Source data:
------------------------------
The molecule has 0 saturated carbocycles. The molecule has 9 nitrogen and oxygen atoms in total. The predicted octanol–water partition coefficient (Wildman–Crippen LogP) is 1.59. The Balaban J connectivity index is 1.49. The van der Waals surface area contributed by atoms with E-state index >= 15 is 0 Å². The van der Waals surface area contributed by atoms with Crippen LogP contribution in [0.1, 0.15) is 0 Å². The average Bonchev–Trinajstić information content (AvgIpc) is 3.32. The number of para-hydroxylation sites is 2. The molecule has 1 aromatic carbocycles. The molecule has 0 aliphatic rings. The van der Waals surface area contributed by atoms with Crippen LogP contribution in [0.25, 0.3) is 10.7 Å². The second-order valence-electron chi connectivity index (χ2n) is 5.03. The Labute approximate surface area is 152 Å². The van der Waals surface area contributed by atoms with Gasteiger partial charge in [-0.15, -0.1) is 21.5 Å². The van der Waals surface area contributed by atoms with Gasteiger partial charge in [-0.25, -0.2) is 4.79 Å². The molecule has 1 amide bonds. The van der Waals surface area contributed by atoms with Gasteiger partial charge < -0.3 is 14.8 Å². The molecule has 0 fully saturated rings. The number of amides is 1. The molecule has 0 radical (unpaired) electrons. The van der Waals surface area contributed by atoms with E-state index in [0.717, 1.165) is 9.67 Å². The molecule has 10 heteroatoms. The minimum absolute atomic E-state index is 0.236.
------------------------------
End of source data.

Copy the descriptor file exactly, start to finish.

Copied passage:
The molecule has 0 saturated carbocycles. The molecule has 9 nitrogen and oxygen atoms in total. The predicted octanol–water partition coefficient (Wildman–Crippen LogP) is 1.59. The Balaban J connectivity index is 1.49. The van der Waals surface area contributed by atoms with E-state index >= 15 is 0 Å². The van der Waals surface area contributed by atoms with Crippen LogP contribution in [0.1, 0.15) is 0 Å². The average Bonchev–Trinajstić information content (AvgIpc) is 3.32. The number of para-hydroxylation sites is 2. The molecule has 1 aromatic carbocycles. The molecule has 0 aliphatic rings. The van der Waals surface area contributed by atoms with Crippen LogP contribution in [0.25, 0.3) is 10.7 Å². The second-order valence-electron chi connectivity index (χ2n) is 5.03. The Labute approximate surface area is 152 Å². The van der Waals surface area contributed by atoms with Gasteiger partial charge in [-0.15, -0.1) is 21.5 Å². The van der Waals surface area contributed by atoms with Gasteiger partial charge in [-0.25, -0.2) is 4.79 Å². The molecule has 1 amide bonds. The van der Waals surface area contributed by atoms with Gasteiger partial charge < -0.3 is 14.8 Å². The molecule has 0 fully saturated rings. The number of amides is 1. The molecule has 0 radical (unpaired) electrons. The van der Waals surface area contributed by atoms with E-state index in [0.717, 1.165) is 9.67 Å². The molecule has 10 heteroatoms. The minimum absolute atomic E-state index is 0.236.